A Little More of Moore
Shemar Moore is back with his next big project — only this time, he’s stepping both in front and behind the camera
It’s a few days into the Toronto International Film Festival and Shemar Moore is running late, but his evening companions don’t seem to mind. About 400 adoring fans, fellow filmmakers and camera-wielding media members are content passing the time by chatting with each other about the Criminal Minds star and his self-produced film The Bounce Back as they wait at the edge of the red carpet outside Toronto’s Uniun Nightclub, where tonight Moore and his co-stars host an invite-only wrap party for the flick. Smushed together with their iPhones at the ready in case of any potential selfie-taking opportunities, the crowd faces west, anticipating the moment when a shiny SUV pulls in carrying its tall and talented cargo.
The crowd inches closer to the barricade as Moore and his fellow cast and crew appear. Moore hugs, high-fives and autographs his way into the spotlight, where the cameras flash and questions are thrown at him from all angles — something he’s used to by now.
“This actually isn’t too bad,” he says of the commotion. “Whoever’s here, I’m just excited and humbled and nervous and proud, because we’re showing the industry and getting the fans excited that we’ve got this movie, a little train that can.”
Moore, a California native, was deemed drool-worthy after stepping foot on the set of The Young and the Restless in 1994 to portray Malcolm Winters, a role he kept until 2005 when he was cast as Derek Morgan on the successful crime drama Criminal Minds. More than a decade after his acting debut, Moore is now tacking the title “executive producer” to his list of feats as he brings The Bounce Back, a romantic comedy, to life.
The Toronto-filmed production, which is tentatively set to hit theatres in 2015, tells the story of Matthew, a relationship expert on tour promoting his best-selling book when he runs into fellow love guru Kristin (Nadine Velazquez) who challenges his work as phony. Matthew, played by Moore, is taken by even further surprise when he and his opponent unexpectedly fall for each other. (Cue a dramatic sound effect à la Y&R).
That’s all that the Internet will share about the film for the time being, but at tonight’s bash everyone on the guest list will be treated to an exclusive preview that promises to reveal more about the self-produced project, which is putting Moore on the map as not just an on-camera staple, but a whiz behind the scenes, too.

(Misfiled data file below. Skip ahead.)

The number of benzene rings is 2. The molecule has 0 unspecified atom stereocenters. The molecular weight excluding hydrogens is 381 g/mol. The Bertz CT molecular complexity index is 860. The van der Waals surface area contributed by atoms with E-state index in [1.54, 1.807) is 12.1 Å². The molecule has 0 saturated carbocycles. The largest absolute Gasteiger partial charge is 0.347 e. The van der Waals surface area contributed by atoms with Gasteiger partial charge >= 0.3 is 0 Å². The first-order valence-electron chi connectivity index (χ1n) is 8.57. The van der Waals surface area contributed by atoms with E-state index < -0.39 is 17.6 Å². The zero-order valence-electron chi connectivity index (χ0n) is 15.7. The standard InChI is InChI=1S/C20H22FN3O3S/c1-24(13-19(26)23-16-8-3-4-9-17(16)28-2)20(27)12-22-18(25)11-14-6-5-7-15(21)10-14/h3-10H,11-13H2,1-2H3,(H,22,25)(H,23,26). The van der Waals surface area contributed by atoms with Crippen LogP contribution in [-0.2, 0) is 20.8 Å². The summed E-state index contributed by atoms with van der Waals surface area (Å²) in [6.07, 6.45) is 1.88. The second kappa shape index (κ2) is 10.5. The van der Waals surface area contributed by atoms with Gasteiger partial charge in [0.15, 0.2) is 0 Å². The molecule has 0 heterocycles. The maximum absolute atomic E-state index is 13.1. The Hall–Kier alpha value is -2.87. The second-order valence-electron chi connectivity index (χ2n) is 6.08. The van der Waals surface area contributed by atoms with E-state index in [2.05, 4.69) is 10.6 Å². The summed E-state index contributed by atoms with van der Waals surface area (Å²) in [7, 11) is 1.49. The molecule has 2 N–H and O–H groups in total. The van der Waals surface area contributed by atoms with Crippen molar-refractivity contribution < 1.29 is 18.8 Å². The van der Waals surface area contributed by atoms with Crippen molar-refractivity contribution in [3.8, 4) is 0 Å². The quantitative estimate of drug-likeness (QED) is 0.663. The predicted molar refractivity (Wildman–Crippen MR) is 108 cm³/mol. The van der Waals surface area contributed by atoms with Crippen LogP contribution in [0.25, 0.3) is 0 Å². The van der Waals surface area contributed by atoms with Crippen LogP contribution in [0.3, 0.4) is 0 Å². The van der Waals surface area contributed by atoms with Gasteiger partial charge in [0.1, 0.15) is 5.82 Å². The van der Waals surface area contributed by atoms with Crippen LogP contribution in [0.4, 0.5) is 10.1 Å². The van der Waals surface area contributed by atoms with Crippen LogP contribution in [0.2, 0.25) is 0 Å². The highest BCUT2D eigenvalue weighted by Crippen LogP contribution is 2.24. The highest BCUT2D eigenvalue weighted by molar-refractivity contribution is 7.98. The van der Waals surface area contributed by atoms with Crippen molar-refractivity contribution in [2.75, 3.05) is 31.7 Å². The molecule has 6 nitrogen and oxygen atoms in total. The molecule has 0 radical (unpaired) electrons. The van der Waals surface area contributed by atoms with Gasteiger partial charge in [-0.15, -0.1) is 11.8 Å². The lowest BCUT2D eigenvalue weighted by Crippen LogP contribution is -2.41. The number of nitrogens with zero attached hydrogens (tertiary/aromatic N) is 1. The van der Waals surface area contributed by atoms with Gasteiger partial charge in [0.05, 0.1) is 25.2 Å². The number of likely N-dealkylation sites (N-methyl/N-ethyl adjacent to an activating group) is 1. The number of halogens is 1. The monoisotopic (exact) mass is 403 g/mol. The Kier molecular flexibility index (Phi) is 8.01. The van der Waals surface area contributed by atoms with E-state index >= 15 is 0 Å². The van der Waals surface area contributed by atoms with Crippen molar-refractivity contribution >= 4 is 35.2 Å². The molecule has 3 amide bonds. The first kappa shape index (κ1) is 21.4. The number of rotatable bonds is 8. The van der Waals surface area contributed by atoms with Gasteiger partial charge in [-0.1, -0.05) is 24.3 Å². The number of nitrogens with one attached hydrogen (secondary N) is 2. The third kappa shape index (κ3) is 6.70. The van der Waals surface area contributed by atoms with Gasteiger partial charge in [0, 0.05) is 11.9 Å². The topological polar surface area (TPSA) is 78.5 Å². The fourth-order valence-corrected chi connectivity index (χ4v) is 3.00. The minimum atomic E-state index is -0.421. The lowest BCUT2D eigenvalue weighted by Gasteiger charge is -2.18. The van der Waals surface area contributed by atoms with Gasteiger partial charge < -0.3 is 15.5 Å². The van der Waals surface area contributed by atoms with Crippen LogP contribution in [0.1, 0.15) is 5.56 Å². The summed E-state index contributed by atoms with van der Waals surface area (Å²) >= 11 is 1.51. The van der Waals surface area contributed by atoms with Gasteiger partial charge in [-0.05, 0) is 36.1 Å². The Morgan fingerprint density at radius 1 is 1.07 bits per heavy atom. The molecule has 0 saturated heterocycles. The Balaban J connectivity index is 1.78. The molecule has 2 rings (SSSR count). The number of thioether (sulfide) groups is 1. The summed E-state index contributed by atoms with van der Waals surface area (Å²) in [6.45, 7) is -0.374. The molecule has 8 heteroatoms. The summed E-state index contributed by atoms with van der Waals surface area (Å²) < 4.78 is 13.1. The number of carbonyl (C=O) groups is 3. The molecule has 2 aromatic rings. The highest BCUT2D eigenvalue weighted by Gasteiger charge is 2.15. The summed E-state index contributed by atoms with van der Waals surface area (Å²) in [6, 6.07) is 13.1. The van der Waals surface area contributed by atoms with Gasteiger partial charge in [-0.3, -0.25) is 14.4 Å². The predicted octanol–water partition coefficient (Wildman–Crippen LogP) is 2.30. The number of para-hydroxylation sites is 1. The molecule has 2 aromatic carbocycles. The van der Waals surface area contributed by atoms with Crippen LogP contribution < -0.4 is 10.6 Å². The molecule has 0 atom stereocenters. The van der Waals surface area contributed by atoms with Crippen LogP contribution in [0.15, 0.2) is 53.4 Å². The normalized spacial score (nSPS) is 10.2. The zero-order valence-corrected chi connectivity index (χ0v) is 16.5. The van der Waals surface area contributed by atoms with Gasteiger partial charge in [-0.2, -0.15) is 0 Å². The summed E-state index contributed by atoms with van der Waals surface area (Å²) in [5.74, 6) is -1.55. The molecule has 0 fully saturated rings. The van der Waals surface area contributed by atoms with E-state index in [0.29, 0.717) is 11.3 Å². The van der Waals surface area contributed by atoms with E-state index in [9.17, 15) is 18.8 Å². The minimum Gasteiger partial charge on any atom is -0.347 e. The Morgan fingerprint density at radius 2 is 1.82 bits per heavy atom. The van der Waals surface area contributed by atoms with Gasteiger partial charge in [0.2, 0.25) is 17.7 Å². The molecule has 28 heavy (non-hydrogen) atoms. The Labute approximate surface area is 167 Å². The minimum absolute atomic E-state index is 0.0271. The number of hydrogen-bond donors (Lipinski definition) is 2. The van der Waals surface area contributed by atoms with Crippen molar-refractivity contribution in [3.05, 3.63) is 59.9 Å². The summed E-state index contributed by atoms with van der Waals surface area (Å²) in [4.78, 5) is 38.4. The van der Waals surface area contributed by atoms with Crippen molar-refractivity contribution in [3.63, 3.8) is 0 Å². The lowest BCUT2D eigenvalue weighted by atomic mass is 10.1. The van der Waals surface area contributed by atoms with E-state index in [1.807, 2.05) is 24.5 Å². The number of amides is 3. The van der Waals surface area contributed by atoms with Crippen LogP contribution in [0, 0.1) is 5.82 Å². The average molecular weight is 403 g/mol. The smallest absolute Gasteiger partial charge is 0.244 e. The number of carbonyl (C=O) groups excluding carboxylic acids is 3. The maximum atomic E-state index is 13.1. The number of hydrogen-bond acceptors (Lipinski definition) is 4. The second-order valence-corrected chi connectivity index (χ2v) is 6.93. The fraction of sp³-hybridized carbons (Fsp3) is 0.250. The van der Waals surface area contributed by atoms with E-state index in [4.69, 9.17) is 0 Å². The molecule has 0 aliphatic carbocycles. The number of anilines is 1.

Moore’s fans — which he affectionately calls his “baby girls” — have a particularly special relationship with The Bounce Back, since many of them are investors. Moore took an unconventional route when getting the show on the road, launching an Indiegogo campaign to raise the $500,000 needed to fund the production. By the time the campaign closed in August of 2013, supporters from all over the world had pitched in nearly $700,000, raising 128 per cent of the project’s initial goal.
“I found out first-hand as a producer how hard it is to get a film made,” says Moore, who made a brief return to The Young and the Restless this fall for two special episodes. “But through the help of the fans — and I mean this not just to say the right things and be politically correct — we raised more than what we needed.”
The star’s thankfulness shows. Since his arrival 10 minutes ago, Moore hasn’t turned down a single request for a kiss, embrace or picture, interacting with every fan, and giving each one a moment of his attention. It’s a kind of humility that isn’t often exercised by Hollywood folk these days, but Moore is bringing humbleness back to Tinseltown not only through his affection for his fans, but by having turned to them as a source of support for his next big thing.
And it is a big thing. For an actor who’s successfully conquered the prime-time realm, he’s taking on the been-there, done-that rom-com — a risk he thinks might be worth taking.
“They’ll compare us to other movies, I’m sure, but The Bounce Back is a different take. It’s going to make you laugh, cry, think and self-reflect,” says Moore. “Love stories have been told a million ways, and obviously I’m biased, but I think we’ve found a million and one.”